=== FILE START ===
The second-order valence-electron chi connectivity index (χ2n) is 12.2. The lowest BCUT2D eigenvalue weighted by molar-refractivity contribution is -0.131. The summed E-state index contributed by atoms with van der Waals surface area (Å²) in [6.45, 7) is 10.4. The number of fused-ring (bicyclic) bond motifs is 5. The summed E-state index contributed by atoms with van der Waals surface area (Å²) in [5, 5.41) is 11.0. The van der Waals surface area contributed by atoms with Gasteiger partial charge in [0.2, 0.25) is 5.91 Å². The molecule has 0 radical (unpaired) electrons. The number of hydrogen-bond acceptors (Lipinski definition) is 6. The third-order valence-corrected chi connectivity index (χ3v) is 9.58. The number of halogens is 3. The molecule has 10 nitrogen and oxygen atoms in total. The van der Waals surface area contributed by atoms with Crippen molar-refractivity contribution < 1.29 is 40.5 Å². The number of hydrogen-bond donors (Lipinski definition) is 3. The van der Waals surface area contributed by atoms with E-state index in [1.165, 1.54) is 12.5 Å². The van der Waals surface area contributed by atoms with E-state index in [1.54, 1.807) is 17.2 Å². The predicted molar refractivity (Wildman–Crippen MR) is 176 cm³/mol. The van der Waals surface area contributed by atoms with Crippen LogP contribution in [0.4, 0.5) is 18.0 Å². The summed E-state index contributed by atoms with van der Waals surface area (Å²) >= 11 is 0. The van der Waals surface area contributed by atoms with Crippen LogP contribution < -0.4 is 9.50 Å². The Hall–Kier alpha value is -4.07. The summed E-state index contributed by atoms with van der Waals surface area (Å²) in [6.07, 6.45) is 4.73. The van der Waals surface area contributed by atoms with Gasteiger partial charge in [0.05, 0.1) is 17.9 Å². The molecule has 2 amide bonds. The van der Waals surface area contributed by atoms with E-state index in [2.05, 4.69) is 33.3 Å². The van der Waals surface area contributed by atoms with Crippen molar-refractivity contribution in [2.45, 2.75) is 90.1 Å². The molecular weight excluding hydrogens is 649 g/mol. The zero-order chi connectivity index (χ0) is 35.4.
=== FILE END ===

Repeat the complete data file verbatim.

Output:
The second-order valence-electron chi connectivity index (χ2n) is 12.2. The lowest BCUT2D eigenvalue weighted by molar-refractivity contribution is -0.131. The summed E-state index contributed by atoms with van der Waals surface area (Å²) in [6.45, 7) is 10.4. The number of fused-ring (bicyclic) bond motifs is 5. The summed E-state index contributed by atoms with van der Waals surface area (Å²) in [5, 5.41) is 11.0. The van der Waals surface area contributed by atoms with Gasteiger partial charge in [0.2, 0.25) is 5.91 Å². The molecule has 0 radical (unpaired) electrons. The number of hydrogen-bond acceptors (Lipinski definition) is 6. The third-order valence-corrected chi connectivity index (χ3v) is 9.58. The number of halogens is 3. The molecule has 10 nitrogen and oxygen atoms in total. The van der Waals surface area contributed by atoms with Crippen molar-refractivity contribution < 1.29 is 40.5 Å². The number of hydrogen-bond donors (Lipinski definition) is 3. The van der Waals surface area contributed by atoms with E-state index in [1.165, 1.54) is 12.5 Å². The van der Waals surface area contributed by atoms with E-state index in [1.54, 1.807) is 17.2 Å². The predicted molar refractivity (Wildman–Crippen MR) is 176 cm³/mol. The van der Waals surface area contributed by atoms with Crippen LogP contribution in [0.4, 0.5) is 18.0 Å². The summed E-state index contributed by atoms with van der Waals surface area (Å²) >= 11 is 0. The van der Waals surface area contributed by atoms with Crippen LogP contribution < -0.4 is 9.50 Å². The Hall–Kier alpha value is -4.07. The summed E-state index contributed by atoms with van der Waals surface area (Å²) in [6.07, 6.45) is 4.73. The van der Waals surface area contributed by atoms with Gasteiger partial charge in [0.05, 0.1) is 17.9 Å². The molecule has 2 amide bonds. The van der Waals surface area contributed by atoms with E-state index in [2.05, 4.69) is 33.3 Å². The van der Waals surface area contributed by atoms with Crippen molar-refractivity contribution in [2.45, 2.75) is 90.1 Å². The molecular weight excluding hydrogens is 649 g/mol. The zero-order chi connectivity index (χ0) is 35.4.